How’s your after-sales strategy? Are you working to keep your existing customers happy, engaged, and become true fans? Are you sure?
Customer churn creates a higher cost for businesses than most of them realize. Take, for example, a recent annual report from Recurly: it shows the average quarterly customer churn rate for physical subscription services is 10.6%, digital service subscriptions see an average customer churn rate of 8.6%. That’s a huge chunk of your customers walking out the door because they aren’t truly engaged and happy.
The reality is, much of this churn can be stopped, with the right combination of process, tech and people to help your customers stay engaged and become true fans.
A survey from loyalty program platform Belly shows only 28% of small businesses are allocating any significant portion of their marketing budgets to customer retention. When you consider that Bain reports average customer acquisition costs six to seven times more than customer retention, the long term costs of churn becomes significant. In fact, a report from growth financing firm Saas Capital indicates that each percentage point in net retention increases company value by 12% over five years.
Clearly, repeat customers are worth the effort; the vast majority of your new leads never converts to sales, so nurturing the ones who do obviously makes good financial sense. Not only are return customers likely to spend more (per Business Insider Intelligence data), they are also a great source of new referrals.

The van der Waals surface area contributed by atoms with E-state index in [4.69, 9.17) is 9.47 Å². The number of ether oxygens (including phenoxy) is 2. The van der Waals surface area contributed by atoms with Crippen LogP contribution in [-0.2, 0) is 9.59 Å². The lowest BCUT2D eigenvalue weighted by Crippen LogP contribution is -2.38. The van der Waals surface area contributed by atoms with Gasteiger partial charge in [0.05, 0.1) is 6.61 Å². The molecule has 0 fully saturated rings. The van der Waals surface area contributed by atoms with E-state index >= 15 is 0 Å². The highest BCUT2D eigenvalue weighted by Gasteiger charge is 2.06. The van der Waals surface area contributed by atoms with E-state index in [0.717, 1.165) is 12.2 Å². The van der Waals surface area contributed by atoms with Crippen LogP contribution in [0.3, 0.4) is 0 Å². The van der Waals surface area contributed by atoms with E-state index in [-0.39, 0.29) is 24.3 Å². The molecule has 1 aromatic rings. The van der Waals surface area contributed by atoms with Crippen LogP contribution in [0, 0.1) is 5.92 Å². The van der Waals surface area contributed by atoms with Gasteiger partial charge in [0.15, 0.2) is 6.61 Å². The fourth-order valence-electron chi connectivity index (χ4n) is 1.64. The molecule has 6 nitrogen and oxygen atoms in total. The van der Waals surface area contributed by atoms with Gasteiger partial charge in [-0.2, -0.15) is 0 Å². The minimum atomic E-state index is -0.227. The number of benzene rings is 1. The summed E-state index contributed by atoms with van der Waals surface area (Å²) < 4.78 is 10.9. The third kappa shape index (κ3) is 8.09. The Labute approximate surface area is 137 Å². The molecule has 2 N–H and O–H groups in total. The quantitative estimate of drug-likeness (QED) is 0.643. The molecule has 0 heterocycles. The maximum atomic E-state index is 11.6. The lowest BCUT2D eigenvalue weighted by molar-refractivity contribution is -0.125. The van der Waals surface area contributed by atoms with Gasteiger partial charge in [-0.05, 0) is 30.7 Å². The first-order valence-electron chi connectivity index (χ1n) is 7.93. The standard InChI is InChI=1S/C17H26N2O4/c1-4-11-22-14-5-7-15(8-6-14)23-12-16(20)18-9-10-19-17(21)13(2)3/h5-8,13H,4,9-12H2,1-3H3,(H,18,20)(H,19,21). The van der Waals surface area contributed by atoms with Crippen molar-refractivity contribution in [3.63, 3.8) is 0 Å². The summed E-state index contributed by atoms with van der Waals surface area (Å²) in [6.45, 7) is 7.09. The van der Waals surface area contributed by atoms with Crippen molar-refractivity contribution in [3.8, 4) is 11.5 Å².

To make the most of your current customers, encourage more referrals, and defeat customer churn, you need strategic combination of the right tech, the right processes, and the right people.
The Right Tech
Even if your sales pipeline involves a lot of in-person relationship building, that doesn’t mean that your retention efforts need to involve constant handshakes. You can keep things strong remotely too. A premium virtual meeting platform can go a long way in this regard. ClickMeeting, for example, offers several key features that are especially useful for maintaining ongoing business relationships, including synced calendar invites, screen sharing, chat and automatic recordings for later replay.
And don’t forget – marketing automation can likewise play an important role in lead nurturing. But your use of marketing automation shouldn’t just stop at the sale. It’s also a useful tool after the sale to keep the nurture those relationships. HubSpot’s Pamela Vaughan recommends a number of different workflows that can help develop your customer relationships and ensure they last, including:
- New Customer Welcome Workflow: This is your series of welcome emails that begin a lead converts to a paying customer. “Not only is this a great way to kick off your new customer relationship on a positive note, but it can also keep your customers engaged after they buy. And if your product or service requires a little training on your customers’ part, use this workflow as an opportunity to introduce helpful training materials on an incremental basis,” Hubspot recommends.
- Re-Engagement Workflow: This is triggered when a contact becomes inactive, based on whatever criteria you set for that. Maybe it’s the length of time since they’ve visited your website, or clicked a link in one of your emails. You can use this workflow to provide some reason to engage with your company again, like an offer for free training or a product consult.
- Customer Happiness Workflow: If you regularly use a customer surveys through NetPromoter or similar programs, you can use your customers’ satisfaction scores as triggers for engagement. “Simply determine what your ideal customer happiness score is, and use that as the threshold for your dynamic list of happy customers. Then trigger a workflow for customers with ‘happy’ scores and reward them with exclusive content, offers, or discounts,” Vaughn recommends.